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Poore v. Industrial Commission

September 08, 1998

PAUL POORE, APPELLANT,
v.
THE INDUSTRIAL COMMISSION ET AL. (AUTO PARTS UNLIMITED, APPELLEE).



The opinion of the court was delivered by: Justice Rakowski

IN THE APPELLATE COURT OF ILLINOIS FOURTH DISTRICT

Industrial Commission Division

Appeal from Circuit Court of Macon County

No. 93MR125

Honorable John K. Greanias, Judge Presiding.

Claimant, Paul Poore, filed a petition for review pursuant to sections 8(a) and 19(h) of the Workers' Compensation Act (Act) (820 ILCS 305/8(a), 19(h) (West 1996)), requesting that the Industrial Commission (the Commission) modify a previous decision. Specifically, claimant asked the Commission to increase his permanent partial disability (PPD) benefits, grant him additional temporary total disability (TTD) benefits, and award him an additional reimbursement for medical expenses. The Commission granted claimant's request for further reimbursement for medical expenses and denied claimant's requests for an increase in PPD benefits as well as an additional award of TTD benefits. Claimant appealed to the circuit court of Macon County, which confirmed the Commission. We affirm the denial of PPD benefits, but we reverse the denial of additional TTD benefits and remand for further proceedings.

I. FACTS

On January 8, 1988, claimant sustained severe burns arising out of and in the course of his employment with Auto Parts Unlimited (employer). Claimant suffered burns over 46% of his body, covering the majority of claimant's lower body and extremities. On April 21, 1990, the arbitrator awarded petitioner TTD benefits of $160 per week for 85 1/2 weeks pursuant to section 8(b) of the Act as well as PPD benefits of $144 per week for 250 weeks for claimant's permanent loss of 50% of a man as a whole pursuant to section 8(d)(2) of the Act. 820 ILCS 305/8(b), 8(d)(2) (West 1996). Both parties appealed to the Commission, and, on February 26, 1991, the Commission modified the arbitrator's award, awarding claimant TTD benefits for 76 5/7 weeks instead of 85 1/2 weeks. Neither party appealed this determination.

After the Commission's decision, claimant still required additional medical treatment for the burns he sustained in 1988. The back side of claimant's left calf developed a neuroma and an ulceration. Dr. Ernest Clyde Smoot III, claimant's plastic surgeon, corrected this problem in December 1990.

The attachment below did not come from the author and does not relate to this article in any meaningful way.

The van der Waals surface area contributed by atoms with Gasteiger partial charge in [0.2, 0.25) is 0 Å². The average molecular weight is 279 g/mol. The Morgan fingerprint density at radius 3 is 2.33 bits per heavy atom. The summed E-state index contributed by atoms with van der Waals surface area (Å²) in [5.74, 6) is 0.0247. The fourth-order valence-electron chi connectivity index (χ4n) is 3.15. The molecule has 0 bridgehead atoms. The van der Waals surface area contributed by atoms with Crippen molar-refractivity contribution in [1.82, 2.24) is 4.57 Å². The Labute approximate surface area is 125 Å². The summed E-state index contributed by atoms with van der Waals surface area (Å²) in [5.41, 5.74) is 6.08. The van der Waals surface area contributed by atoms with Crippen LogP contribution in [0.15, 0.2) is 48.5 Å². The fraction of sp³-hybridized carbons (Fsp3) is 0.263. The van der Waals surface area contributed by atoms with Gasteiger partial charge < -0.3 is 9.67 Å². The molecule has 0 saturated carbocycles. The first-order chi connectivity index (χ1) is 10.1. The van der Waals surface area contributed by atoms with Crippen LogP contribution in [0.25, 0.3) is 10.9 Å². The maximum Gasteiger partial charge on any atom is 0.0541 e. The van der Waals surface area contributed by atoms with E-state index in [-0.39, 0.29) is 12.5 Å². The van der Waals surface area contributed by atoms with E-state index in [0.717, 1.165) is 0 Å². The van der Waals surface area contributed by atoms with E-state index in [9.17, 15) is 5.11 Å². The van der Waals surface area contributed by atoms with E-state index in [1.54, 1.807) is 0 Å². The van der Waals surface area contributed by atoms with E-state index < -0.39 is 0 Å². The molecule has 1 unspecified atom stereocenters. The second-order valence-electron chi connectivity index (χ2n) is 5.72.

In addition, as a result of the treatment of claimant's burns, his left heel no longer met the ground when he walked, causing claimant to walk on his toes instead of his entire left foot. Claimant's abnormal gait caused sores and calluses to develop on the bottom of his left foot. Consequently, claimant limped and was in constant pain due to his condition.

Dr. Smoot referred claimant to Dr. John R. Fisk, an orthopedic surgeon, to address claimant's left heel condition. Dr. Fisk determined that claimant suffered from an equinus contracture of the left ankle, or in other words, claimant's Achilles tendon had "shortened." This condition decreased dorsiflexion by 18 degrees. Because claimant was falling often as well, Dr. Smoot also referred claimant to Dr. Gelber, a neurologist. Having determined that claimant's problem was mostly mechanical and not neurological, Dr. Gelber quit treating claimant, and claimant returned to Dr. Fisk for treatment.

Dr. Fisk initially attempted to cure claimant's condition by using casts to stretch the Achilles tendon. However, because the casts excessively irritated claimant's leg, claimant opted to undergo surgery, which was successful.

Dr. Fisk asserted that, after recovery from the surgery, claimant had a normal gait. Similarly, Dr. David J. Fletcher testified that the tendon surgery increased the range of motion of claimant's left foot. He also opined that claimant's disability status had not changed from the original arbitration of his claim, although claimant testified that his problems have recurred. Dr. Fisk, Dr. Smoot, and Dr. Fletcher all agreed that claimant's tendon condition and the subsequent need for surgery were causally related to claimant's burn accident.

The Commission did not make any findings regarding the time span that claimant was totally incapacitated due to the above treatments. However, the evidence shows that Dr. Gelber first released claimant from work in February 1991 and that Dr. Fisk believed claimant was physically able to return to work on August 5, 1991. The record also shows that, ...


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